Operation Narrow Stall: My friend Pete alerts me to a groundbreaking piece of investigative journalism from the Washington Post: One of the paper’s bloggers went all the way to Minnesota to cover Senator Larry Craig’s heroic withdrawal of his guilty plea for disorderly conduct (next from Senator Craig: a patent filing for a “a method and device for getting toothpaste back in the tube”). While he was in Minnesota, said blogger visited the very restroom where Senator Craig made/didn’t make sundry sordid advances to an undercover cop earlier this year. The blogger’s conclusion: The stalls in the restroom are very narrow, so maybe Senator Craig’s assertions about his intentions being mistaken aren’t as ridiculous as they sound. The blogger even discovered that there were scraps of toilet paper on the restroom floor — just as Craig has insisted there were the night of his arrest. Wow. This is starting to sound like something Oliver Stone could run with. As Pete says, “If our nation’s media had directed this level of scrutiny to the bush administration’s pre-war machinations, how different the world might be. …”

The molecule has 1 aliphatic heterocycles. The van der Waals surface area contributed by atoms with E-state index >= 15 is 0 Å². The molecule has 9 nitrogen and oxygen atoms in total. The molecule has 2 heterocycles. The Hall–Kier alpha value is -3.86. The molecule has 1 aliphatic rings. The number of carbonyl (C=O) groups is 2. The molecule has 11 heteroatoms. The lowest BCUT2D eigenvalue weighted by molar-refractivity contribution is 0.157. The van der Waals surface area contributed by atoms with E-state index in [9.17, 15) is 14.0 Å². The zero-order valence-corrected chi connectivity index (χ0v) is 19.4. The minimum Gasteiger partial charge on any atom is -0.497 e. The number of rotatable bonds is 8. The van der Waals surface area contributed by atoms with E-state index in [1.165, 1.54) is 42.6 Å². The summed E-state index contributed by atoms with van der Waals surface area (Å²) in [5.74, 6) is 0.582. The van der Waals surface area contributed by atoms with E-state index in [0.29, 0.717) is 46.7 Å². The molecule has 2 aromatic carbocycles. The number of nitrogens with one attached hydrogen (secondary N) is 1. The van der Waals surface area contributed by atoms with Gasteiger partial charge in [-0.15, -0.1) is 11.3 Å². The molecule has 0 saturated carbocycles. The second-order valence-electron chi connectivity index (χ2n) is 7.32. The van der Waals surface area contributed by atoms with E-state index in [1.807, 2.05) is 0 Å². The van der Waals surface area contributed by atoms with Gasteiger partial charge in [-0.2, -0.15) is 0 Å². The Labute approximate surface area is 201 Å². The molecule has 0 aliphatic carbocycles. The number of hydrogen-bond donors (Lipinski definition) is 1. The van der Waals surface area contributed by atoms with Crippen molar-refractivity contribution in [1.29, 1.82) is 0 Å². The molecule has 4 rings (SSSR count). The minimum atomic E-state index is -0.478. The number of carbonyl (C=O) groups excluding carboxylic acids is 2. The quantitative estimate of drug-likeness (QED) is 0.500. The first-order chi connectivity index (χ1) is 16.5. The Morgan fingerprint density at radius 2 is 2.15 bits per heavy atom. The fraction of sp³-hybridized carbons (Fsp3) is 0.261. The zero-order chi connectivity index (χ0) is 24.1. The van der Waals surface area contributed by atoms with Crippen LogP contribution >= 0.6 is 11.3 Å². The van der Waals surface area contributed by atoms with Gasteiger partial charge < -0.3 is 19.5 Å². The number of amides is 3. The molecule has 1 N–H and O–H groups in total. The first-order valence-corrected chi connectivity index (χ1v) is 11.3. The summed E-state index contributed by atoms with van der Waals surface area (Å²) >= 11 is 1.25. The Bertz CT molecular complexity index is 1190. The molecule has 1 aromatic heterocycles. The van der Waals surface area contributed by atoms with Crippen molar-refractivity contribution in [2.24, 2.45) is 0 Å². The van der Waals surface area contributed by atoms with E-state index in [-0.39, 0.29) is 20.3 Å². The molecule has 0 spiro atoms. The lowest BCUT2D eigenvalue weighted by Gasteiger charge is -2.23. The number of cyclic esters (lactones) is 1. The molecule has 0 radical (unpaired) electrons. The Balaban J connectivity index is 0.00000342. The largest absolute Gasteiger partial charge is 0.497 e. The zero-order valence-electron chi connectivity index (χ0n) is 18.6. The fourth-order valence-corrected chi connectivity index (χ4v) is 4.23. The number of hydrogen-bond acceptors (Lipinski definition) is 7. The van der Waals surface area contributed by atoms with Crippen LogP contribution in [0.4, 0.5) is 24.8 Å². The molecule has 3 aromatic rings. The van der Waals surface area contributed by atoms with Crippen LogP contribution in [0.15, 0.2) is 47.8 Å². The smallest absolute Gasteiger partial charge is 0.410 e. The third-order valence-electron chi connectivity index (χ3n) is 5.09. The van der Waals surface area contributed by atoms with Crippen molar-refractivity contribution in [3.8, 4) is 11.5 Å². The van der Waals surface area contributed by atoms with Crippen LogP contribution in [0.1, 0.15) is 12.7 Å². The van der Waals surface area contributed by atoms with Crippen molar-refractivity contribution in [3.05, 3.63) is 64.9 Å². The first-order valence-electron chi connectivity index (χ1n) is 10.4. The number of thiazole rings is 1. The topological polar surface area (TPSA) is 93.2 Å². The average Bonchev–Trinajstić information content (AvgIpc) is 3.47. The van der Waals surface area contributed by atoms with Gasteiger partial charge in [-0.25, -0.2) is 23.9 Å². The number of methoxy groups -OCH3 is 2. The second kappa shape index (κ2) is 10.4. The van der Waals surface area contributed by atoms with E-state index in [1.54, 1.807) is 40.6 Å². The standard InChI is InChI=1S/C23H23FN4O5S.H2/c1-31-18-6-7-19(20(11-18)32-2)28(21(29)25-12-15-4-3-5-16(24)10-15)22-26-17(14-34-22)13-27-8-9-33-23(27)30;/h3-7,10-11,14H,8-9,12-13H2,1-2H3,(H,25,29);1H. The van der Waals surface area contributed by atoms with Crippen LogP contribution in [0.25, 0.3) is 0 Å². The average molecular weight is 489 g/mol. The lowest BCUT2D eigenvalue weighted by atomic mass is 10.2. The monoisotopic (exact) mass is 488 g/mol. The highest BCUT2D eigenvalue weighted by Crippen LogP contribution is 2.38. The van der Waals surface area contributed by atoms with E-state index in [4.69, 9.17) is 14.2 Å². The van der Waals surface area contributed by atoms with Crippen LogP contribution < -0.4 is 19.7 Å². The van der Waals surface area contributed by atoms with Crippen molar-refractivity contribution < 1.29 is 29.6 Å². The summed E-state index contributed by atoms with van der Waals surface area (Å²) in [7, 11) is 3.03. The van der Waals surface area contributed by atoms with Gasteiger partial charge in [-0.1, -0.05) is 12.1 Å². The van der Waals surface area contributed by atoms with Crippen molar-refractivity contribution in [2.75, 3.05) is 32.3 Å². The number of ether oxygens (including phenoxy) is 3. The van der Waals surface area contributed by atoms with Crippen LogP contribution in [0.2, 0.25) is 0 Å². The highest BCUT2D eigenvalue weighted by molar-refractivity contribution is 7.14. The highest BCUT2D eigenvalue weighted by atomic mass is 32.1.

Grisly Find: By way of my brother John, this AP item in the Times, datelined Maiden, N.C.: “Man Buys Smoker, Finds Human Leg Inside.” It’s a classic of the “bondage file” genre as we called it at the San Francisco Examiner (“The Monarch of the Dailies,” R.I.P.). The key graphs:
“The smoker had been sold at an auction of items left behind at a storage facility, so investigators contacted the mother and son who had rented the space where the smoker was found.
“The mother, Peg Steele, explained her son had his leg amputated after a plane crash and kept the leg following the surgery ‘for religious reasons’ she doesn’t know much about.
” ‘The rest of the family was very much against it,’ Steele said.
“Steele said her son, John Wood, plans to drive to Maiden, about 35 miles northwest of Charlotte, to reclaim his amputated leg, police said. ”
… Or Two Balls: I half-heard something on the radio during the Giants broadcast Tuesday night that I found a little hard to believe I was really hearing. An ad from a local group promoting testicular cancer awareness. And the group’s name: the Have A Ball Foundation.